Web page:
Two views of a Henry VIII-era gold merchant’s ring, £36,000 at TimeLine.

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This has both encouraged detectorists in their hobby and led to increasing amounts of fully declared material appearing at auction.

The numismatic world enjoyed many discoveries, from a silver penny of Edward the Martyr c.975-978 (£9000 at Dix Noonan Webb in April) to a Sego-Tascio ‘warrior’ stater (£15,500 at Iron Age coin specialist Chris Rudd in May).

Rudd’s sale in November included the first known coin of Caratacus unearthed in 2019 in a Berkshire field. Described as ‘the most important single Iron Age coin ever found in this country’, it sold in a timed online auction at £71,000.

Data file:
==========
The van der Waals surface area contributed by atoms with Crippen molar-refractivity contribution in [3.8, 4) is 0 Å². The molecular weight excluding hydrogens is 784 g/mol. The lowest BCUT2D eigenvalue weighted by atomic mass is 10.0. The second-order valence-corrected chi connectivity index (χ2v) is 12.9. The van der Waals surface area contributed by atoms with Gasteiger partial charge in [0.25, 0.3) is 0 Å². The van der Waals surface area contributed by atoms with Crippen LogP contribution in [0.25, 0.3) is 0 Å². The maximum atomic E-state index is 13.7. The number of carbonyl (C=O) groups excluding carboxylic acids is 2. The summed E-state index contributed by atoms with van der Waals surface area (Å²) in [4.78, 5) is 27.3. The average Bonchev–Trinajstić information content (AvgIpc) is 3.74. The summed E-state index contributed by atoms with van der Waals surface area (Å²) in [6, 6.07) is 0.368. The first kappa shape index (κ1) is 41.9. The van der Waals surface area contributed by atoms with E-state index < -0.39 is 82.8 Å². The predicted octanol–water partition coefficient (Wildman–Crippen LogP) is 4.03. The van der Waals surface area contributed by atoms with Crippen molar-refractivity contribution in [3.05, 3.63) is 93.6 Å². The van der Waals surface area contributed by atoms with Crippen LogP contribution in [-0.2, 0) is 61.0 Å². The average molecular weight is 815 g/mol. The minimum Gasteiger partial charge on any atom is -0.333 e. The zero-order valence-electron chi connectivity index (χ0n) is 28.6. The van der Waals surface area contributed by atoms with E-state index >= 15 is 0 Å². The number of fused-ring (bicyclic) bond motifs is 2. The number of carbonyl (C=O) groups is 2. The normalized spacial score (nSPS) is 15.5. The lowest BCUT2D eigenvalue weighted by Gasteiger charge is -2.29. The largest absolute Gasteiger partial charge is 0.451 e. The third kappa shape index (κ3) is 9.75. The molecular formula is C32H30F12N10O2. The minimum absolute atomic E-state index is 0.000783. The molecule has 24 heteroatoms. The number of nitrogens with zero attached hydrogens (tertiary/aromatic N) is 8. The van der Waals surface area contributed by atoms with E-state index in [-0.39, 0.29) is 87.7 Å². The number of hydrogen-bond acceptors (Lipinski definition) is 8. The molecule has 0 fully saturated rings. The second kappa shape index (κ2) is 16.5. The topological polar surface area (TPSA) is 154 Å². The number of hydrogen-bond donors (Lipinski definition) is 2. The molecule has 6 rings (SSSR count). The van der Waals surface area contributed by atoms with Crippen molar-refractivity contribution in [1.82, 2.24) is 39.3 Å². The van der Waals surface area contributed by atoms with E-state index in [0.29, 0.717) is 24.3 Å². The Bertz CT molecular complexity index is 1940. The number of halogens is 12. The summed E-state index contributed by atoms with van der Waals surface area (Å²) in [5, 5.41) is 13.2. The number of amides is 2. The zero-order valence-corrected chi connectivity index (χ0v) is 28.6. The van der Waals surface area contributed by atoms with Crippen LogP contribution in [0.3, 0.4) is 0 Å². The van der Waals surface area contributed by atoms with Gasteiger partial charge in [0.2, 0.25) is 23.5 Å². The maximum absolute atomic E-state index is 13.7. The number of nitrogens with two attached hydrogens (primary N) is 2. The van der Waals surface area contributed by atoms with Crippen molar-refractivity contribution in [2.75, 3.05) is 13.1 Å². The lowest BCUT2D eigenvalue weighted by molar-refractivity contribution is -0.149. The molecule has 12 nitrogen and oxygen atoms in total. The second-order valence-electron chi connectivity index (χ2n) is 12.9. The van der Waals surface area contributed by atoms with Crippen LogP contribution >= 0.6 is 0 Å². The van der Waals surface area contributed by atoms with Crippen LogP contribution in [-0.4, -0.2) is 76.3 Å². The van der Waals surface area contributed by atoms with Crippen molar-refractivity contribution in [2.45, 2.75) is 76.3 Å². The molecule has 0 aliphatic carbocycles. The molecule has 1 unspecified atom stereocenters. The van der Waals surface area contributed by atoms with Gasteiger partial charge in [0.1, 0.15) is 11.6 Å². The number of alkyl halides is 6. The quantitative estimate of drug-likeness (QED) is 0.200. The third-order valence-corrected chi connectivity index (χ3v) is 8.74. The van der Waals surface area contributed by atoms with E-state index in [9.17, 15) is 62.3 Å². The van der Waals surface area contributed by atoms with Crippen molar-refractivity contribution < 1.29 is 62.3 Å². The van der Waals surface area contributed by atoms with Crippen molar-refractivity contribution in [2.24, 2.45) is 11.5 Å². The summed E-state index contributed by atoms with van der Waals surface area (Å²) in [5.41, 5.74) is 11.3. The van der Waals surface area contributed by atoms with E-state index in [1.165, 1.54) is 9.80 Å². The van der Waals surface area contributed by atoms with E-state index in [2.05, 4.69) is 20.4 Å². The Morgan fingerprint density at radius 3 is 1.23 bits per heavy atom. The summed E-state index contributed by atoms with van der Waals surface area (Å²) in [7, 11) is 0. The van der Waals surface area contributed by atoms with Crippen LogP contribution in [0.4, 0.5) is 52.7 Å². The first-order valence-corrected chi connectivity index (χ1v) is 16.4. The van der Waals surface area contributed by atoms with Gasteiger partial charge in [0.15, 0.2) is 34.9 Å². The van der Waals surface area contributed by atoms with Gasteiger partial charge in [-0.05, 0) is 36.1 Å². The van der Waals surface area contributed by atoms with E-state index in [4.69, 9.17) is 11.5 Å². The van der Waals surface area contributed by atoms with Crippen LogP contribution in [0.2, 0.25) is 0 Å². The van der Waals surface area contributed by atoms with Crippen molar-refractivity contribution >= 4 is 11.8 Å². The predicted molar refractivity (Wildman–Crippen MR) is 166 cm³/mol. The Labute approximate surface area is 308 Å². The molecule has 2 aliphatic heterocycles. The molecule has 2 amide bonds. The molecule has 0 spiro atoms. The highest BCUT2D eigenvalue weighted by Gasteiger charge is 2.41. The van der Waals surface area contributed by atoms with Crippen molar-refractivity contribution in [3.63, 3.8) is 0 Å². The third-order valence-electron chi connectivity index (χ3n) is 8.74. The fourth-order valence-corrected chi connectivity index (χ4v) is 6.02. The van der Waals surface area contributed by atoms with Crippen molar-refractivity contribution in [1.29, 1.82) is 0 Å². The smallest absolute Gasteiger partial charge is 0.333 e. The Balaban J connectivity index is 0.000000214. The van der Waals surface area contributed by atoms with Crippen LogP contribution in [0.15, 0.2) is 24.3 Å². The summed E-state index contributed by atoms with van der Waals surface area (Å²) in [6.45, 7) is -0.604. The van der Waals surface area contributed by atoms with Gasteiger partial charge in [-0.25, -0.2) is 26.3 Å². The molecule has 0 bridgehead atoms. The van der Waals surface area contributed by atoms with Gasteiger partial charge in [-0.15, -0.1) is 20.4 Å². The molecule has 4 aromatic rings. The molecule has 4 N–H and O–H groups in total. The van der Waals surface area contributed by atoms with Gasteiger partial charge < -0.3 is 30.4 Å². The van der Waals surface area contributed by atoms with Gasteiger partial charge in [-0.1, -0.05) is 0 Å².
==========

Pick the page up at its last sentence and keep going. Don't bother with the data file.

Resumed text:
The Caratacus Warrior stater – actual size 16mm – sold for £71,000 at Chris Rudd.

Other historic ‘dug’ items sold this year include an early 17th century silver vervel from a hawk owned by ‘Kyng James’ (£18,500) and a Tudor gold merchant’s ring found close to the site of Bridlington Priory (£36,000). Both were offered at TimeLine Auctions.

Looking ahead, a planned change to the 1996 Treasure Act may mean that objects made of any material, rather than just gold or silver, may be classified as ‘treasure’.